I met the whole team straightaway in their modern, centrally-located office within the town’s theatre and was struck with how friendly, relaxed and welcoming they were. One of the first things that interested me was the team structure – both Therese and Cecilie are Producers, and the responsibility for marketing is spread across the senior team. The former arrangement was the direct result of Hans-Olav’s desire to reflect more accurately their responsibilities for delivering the entire festival in all its forms. This is something we too have undergone recently at mjf, replacing the historic role of single Producer and creating two separate roles of sites director and production manager for our main temporary venue, and introducing a Director of Operations to sit alongside the AD role. We discussed job responsibilities and, in particular, the strengths and weaknesses of operating this structure, which can be hugely beneficial, depending on the dynamic between those individuals.

I spent most of the first day with Hans-Olav, exploring our approaches to programming and discussing what we believed were our USPs. For around 9 years now, MIJF have been running an Artist in Residence scheme and we have developed mjf originals for commissioning new work - both supporting audience and talent development. We discussed the challenge of how best to market simultaneously to the jazz audience and the non-specialist audience; about diversity issues and how we tackled the apparent shortage of artists from non white-male backgrounds, and how we made use of different space and time when programming; we were also amused to discover that both our festivals are importing and building a Spiegeltent as one of our outdoor venues this year, to help attract new audiences and provide a bespoke immersive experience for them.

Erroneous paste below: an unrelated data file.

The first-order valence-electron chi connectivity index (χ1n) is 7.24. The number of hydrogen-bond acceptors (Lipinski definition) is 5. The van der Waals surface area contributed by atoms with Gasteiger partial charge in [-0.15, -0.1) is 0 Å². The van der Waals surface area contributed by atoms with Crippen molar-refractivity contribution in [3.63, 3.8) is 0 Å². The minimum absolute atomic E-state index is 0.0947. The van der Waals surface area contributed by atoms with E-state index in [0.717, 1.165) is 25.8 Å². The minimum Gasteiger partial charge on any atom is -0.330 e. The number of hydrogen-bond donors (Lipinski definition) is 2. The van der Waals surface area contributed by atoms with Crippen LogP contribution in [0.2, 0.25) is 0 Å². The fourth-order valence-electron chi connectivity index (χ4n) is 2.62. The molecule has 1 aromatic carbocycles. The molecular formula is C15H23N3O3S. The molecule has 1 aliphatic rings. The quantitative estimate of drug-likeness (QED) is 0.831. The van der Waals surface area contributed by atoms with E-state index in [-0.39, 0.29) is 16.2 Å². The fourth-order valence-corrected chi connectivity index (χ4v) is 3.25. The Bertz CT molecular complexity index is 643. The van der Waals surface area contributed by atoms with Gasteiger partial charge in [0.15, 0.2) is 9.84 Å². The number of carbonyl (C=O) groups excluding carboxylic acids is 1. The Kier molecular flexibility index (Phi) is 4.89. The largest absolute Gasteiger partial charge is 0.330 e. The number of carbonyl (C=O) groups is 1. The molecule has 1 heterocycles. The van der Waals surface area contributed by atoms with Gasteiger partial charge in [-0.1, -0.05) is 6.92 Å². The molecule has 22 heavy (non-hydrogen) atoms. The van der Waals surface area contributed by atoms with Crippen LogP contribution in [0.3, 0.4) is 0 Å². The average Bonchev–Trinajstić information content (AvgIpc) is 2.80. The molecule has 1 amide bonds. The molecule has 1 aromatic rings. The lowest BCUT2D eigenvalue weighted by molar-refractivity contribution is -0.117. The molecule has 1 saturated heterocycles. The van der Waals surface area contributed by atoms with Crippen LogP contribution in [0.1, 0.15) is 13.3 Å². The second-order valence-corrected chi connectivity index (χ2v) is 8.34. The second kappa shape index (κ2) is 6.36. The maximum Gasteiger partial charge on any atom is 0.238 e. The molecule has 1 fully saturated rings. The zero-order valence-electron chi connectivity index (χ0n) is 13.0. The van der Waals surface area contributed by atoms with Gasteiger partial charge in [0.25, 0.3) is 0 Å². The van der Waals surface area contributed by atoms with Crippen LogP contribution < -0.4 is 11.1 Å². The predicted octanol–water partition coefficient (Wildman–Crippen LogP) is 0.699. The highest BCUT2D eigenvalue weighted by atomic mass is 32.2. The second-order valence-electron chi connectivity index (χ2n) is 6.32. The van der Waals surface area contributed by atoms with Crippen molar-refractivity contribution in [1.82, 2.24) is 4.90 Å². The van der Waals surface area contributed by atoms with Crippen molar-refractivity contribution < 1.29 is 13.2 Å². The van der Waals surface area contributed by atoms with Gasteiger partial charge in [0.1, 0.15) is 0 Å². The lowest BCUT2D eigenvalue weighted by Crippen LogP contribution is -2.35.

Therese, one of the two festival Producers, amongst her many other responsibilities, explained the ambitions and successes of her Young Producers scheme. This exciting and forward-looking programme gives local 18-25 year olds - via open application – the chance to form their own team to curate a festival event between them from scratch – learning at first-hand about budgeting, programming, production and marketing. I found this very inspiring, as we currently struggle to provide an infrastructure for jazz producers and programmers in the UK – of all ages, but especially for those younger ones entering the profession. It has been well-received and is now an annual valued opportunity for these young scenebuilders. It’s something I’m keen to develop in Manchester, and – looking to the future – there might be an opportunity for both festivals to offer an experiential exchange for participants from both locations. Dinner with the team that evening, generously provided by my hosts, provided a more informal environment in which to chat and make connections.